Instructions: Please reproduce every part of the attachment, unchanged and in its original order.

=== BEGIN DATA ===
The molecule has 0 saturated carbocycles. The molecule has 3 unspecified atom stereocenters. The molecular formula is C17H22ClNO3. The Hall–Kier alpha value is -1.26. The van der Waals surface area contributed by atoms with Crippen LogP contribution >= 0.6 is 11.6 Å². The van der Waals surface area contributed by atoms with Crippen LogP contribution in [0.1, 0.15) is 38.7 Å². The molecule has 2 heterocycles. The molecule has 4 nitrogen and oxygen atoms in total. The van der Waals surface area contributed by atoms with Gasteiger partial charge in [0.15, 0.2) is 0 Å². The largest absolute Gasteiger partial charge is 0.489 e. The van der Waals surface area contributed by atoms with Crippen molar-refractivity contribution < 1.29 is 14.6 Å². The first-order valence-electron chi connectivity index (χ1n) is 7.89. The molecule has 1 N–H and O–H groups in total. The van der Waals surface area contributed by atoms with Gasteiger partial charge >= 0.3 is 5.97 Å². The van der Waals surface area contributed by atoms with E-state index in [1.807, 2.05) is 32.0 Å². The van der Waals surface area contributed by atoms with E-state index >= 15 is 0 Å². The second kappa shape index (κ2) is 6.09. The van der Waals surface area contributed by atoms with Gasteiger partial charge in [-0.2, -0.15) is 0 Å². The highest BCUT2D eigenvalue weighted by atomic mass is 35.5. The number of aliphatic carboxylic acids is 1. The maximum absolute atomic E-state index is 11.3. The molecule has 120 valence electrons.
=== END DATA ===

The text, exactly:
The molecule has 0 saturated carbocycles. The molecule has 3 unspecified atom stereocenters. The molecular formula is C17H22ClNO3. The Hall–Kier alpha value is -1.26. The van der Waals surface area contributed by atoms with Crippen LogP contribution >= 0.6 is 11.6 Å². The van der Waals surface area contributed by atoms with Crippen LogP contribution in [0.1, 0.15) is 38.7 Å². The molecule has 2 heterocycles. The molecule has 4 nitrogen and oxygen atoms in total. The van der Waals surface area contributed by atoms with Gasteiger partial charge in [0.15, 0.2) is 0 Å². The largest absolute Gasteiger partial charge is 0.489 e. The van der Waals surface area contributed by atoms with Crippen molar-refractivity contribution < 1.29 is 14.6 Å². The first-order valence-electron chi connectivity index (χ1n) is 7.89. The molecule has 1 N–H and O–H groups in total. The van der Waals surface area contributed by atoms with Gasteiger partial charge >= 0.3 is 5.97 Å². The van der Waals surface area contributed by atoms with E-state index in [1.807, 2.05) is 32.0 Å². The van der Waals surface area contributed by atoms with E-state index >= 15 is 0 Å². The second kappa shape index (κ2) is 6.09. The van der Waals surface area contributed by atoms with Gasteiger partial charge in [-0.2, -0.15) is 0 Å². The highest BCUT2D eigenvalue weighted by atomic mass is 35.5. The number of aliphatic carboxylic acids is 1. The maximum absolute atomic E-state index is 11.3. The molecule has 120 valence electrons.